Comments for Aikido Of Maine http://aikidoofmaine.com Martial Arts & Fitness Thu, 15 Jun 2017 12:25:05 +0000 hourly 1 https://wordpress.org/?v=4.7.5 Comment on Connection in Aikido by Quentin Cooke http://aikidoofmaine.com/connection-in-aikido/#comment-758 Wed, 17 May 2017 12:53:59 +0000 http://aikidoofmaine.com/?p=5828#comment-758 I agree, a very useful article! Different views of the same mountain.

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Comment on Connection in Aikido by Saku Ohtonen http://aikidoofmaine.com/connection-in-aikido/#comment-755 Wed, 10 May 2017 05:16:33 +0000 http://aikidoofmaine.com/?p=5828#comment-755 Excellent article, thank you!

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Comment on Connection in Aikido by Fiona Kelty http://aikidoofmaine.com/connection-in-aikido/#comment-754 Tue, 09 May 2017 18:44:51 +0000 http://aikidoofmaine.com/?p=5828#comment-754 Excellent article. Thank you Ania!

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Comment on Aikido As A Martial Art Without Competition: by ania small http://aikidoofmaine.com/aikido-a-martia-art-with-no-competition/#comment-743 Mon, 10 Apr 2017 00:17:04 +0000 http://aikidoofmaine.com/?p=5286#comment-743 Hi Jev, we have been practicing sixth kyu techniques. See you in class.

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Comment on Aikido As A Martial Art Without Competition: by Jev J. http://aikidoofmaine.com/aikido-a-martia-art-with-no-competition/#comment-742 Sun, 09 Apr 2017 21:43:09 +0000 http://aikidoofmaine.com/?p=5286#comment-742 Hi, Ania, thanks for another great post. It is so wonderful learning more and more about your vision, goals, and expectation while mastering such a great Art.
I believe we all are free to interpret the quotes of wisdom which came from O’Sensei or from any other great Masters of different Dos. Most of us are looking to find the answers to our personal inner calls ( unless someone is a blind follower), and to express ourselves, our beliefs and our “inner me” through the moves of Aikido.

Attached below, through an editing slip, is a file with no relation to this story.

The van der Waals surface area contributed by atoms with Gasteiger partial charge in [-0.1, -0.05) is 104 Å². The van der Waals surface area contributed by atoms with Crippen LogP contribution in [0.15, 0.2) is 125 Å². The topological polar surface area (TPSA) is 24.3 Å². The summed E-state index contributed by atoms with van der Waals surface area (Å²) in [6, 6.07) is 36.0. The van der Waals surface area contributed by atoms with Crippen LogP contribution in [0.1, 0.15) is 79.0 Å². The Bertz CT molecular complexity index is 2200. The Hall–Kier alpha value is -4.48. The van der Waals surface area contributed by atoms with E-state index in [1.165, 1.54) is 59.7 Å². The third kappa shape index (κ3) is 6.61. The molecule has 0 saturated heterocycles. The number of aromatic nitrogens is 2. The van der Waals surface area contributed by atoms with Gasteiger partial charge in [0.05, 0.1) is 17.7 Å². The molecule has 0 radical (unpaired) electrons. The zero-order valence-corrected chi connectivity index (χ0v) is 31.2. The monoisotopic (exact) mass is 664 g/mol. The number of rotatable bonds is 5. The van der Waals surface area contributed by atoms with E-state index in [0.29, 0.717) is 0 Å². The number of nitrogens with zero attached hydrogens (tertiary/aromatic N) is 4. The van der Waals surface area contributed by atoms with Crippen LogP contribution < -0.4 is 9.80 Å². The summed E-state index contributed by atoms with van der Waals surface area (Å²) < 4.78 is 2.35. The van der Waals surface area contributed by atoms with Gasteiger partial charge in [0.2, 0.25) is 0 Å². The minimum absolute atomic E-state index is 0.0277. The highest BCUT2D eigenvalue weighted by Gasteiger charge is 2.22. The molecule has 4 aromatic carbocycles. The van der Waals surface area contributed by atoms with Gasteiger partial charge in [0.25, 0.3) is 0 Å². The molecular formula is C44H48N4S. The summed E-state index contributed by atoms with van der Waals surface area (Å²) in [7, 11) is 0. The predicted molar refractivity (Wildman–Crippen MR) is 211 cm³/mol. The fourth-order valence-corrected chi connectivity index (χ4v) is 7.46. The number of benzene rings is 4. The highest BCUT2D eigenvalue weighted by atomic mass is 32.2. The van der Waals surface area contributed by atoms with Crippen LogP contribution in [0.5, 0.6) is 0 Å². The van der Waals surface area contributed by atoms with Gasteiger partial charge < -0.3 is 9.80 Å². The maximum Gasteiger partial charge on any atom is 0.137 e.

I have heard that – The Master will show you the Way. What you do with it is your Choice.
It might be true. While practicing Aikido, someone supports one’s believe in the unity with Universe. Somebody gets excellence in fighting criminals and/or to make movies (Steven Seagal:). Somebody feels like dancing ( Aikido moves look like dancing, do they?). Other ones seek for peace between humans, while another one is searching for inner peace in mind/ heart. Somebody wrote book ‘The Corporate Aikido” The sky is only limit. Phenomenal!

Meanwhile, I would like to share the short version of the article about Japanese. For some kind of a reason, this nation achieved great results in most aspects of life. The author of the article claims that this happens because of they found the ways to control negative emotions, trying not to harm each other. Just like a general statement of Aikido!

So, here are extracts from the article:

….Already today more than 50 thousand Japanese overstepped the centenary line, and in 15 years of the centennial, there will be more than a million of long-livers in Japan. Such achievements in terms of duration and quality of life are not reached in any country in the world….

….The secret of longevity lies in the fact that the Japanese –
the only people on Earth who, when communicating, try not to
spoil the mood of their interlocutors…

The fact is that the secret of the success of an entire country is in that, the Japanese were among the first who learn to control their thoughts. Realizing perfectly well that negative thoughts harm not only the mood of the interlocutor, but also one’s health, and one’s future, they threw out the word “no” from their language.

This was done in a natural way because each one of them, at school,
at home, at work, controls thoughts and does not allow negativity generates in a brain.